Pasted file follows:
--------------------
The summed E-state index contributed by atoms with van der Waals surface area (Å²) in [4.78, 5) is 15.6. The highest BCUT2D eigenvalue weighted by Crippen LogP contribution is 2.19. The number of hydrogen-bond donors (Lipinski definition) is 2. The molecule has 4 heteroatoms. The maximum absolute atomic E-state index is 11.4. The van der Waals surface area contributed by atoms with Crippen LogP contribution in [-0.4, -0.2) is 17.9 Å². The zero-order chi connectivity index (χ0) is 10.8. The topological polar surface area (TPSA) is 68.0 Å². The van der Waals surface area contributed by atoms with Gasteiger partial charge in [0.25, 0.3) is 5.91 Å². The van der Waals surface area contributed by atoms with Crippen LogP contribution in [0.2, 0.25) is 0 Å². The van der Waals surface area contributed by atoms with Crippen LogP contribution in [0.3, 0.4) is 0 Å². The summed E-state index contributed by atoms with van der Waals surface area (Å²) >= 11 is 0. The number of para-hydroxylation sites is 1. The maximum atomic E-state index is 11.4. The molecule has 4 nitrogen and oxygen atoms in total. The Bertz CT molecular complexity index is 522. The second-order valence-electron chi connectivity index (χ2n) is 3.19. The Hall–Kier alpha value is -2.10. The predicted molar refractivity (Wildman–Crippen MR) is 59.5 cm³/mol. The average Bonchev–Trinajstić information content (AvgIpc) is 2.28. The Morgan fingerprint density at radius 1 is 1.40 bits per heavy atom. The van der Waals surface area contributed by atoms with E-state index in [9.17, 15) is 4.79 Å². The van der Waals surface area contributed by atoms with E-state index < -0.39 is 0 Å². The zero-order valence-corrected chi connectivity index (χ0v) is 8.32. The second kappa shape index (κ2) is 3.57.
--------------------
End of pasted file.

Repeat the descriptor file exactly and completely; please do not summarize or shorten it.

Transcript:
The summed E-state index contributed by atoms with van der Waals surface area (Å²) in [4.78, 5) is 15.6. The highest BCUT2D eigenvalue weighted by Crippen LogP contribution is 2.19. The number of hydrogen-bond donors (Lipinski definition) is 2. The molecule has 4 heteroatoms. The maximum absolute atomic E-state index is 11.4. The van der Waals surface area contributed by atoms with Crippen LogP contribution in [-0.4, -0.2) is 17.9 Å². The zero-order chi connectivity index (χ0) is 10.8. The topological polar surface area (TPSA) is 68.0 Å². The van der Waals surface area contributed by atoms with Gasteiger partial charge in [0.25, 0.3) is 5.91 Å². The van der Waals surface area contributed by atoms with Crippen LogP contribution in [0.2, 0.25) is 0 Å². The van der Waals surface area contributed by atoms with Crippen LogP contribution in [0.3, 0.4) is 0 Å². The summed E-state index contributed by atoms with van der Waals surface area (Å²) >= 11 is 0. The number of para-hydroxylation sites is 1. The maximum atomic E-state index is 11.4. The molecule has 4 nitrogen and oxygen atoms in total. The Bertz CT molecular complexity index is 522. The second-order valence-electron chi connectivity index (χ2n) is 3.19. The Hall–Kier alpha value is -2.10. The predicted molar refractivity (Wildman–Crippen MR) is 59.5 cm³/mol. The average Bonchev–Trinajstić information content (AvgIpc) is 2.28. The Morgan fingerprint density at radius 1 is 1.40 bits per heavy atom. The van der Waals surface area contributed by atoms with E-state index in [9.17, 15) is 4.79 Å². The van der Waals surface area contributed by atoms with E-state index < -0.39 is 0 Å². The zero-order valence-corrected chi connectivity index (χ0v) is 8.32. The second kappa shape index (κ2) is 3.57.